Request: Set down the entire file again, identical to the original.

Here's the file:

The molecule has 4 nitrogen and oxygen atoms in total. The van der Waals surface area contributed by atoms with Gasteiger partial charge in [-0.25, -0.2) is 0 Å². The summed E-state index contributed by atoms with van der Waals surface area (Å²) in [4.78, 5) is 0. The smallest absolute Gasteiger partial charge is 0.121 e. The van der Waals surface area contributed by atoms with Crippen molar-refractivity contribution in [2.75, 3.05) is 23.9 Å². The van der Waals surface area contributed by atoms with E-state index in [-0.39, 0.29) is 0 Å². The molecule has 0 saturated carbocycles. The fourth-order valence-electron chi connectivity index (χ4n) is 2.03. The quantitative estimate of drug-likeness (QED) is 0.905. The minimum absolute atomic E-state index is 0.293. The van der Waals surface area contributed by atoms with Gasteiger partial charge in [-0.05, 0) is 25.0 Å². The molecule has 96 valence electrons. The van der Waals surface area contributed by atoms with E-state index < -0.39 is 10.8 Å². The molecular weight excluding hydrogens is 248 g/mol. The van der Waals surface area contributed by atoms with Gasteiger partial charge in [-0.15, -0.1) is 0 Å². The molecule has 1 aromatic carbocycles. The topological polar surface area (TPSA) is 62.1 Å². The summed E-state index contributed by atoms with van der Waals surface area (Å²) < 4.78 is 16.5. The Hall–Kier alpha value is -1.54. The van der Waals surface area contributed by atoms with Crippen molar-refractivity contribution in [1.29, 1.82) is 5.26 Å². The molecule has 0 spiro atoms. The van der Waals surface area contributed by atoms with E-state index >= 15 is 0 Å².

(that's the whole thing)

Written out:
The molecule has 4 nitrogen and oxygen atoms in total. The van der Waals surface area contributed by atoms with Gasteiger partial charge in [-0.25, -0.2) is 0 Å². The summed E-state index contributed by atoms with van der Waals surface area (Å²) in [4.78, 5) is 0. The smallest absolute Gasteiger partial charge is 0.121 e. The van der Waals surface area contributed by atoms with Crippen molar-refractivity contribution in [2.75, 3.05) is 23.9 Å². The van der Waals surface area contributed by atoms with E-state index in [-0.39, 0.29) is 0 Å². The molecule has 0 saturated carbocycles. The fourth-order valence-electron chi connectivity index (χ4n) is 2.03. The quantitative estimate of drug-likeness (QED) is 0.905. The minimum absolute atomic E-state index is 0.293. The van der Waals surface area contributed by atoms with Gasteiger partial charge in [-0.05, 0) is 25.0 Å². The molecule has 96 valence electrons. The van der Waals surface area contributed by atoms with E-state index < -0.39 is 10.8 Å². The molecular weight excluding hydrogens is 248 g/mol. The van der Waals surface area contributed by atoms with Gasteiger partial charge in [-0.15, -0.1) is 0 Å². The molecule has 1 aromatic carbocycles. The topological polar surface area (TPSA) is 62.1 Å². The summed E-state index contributed by atoms with van der Waals surface area (Å²) < 4.78 is 16.5. The Hall–Kier alpha value is -1.54. The van der Waals surface area contributed by atoms with Crippen molar-refractivity contribution in [1.29, 1.82) is 5.26 Å². The molecule has 0 spiro atoms. The van der Waals surface area contributed by atoms with E-state index >= 15 is 0 Å².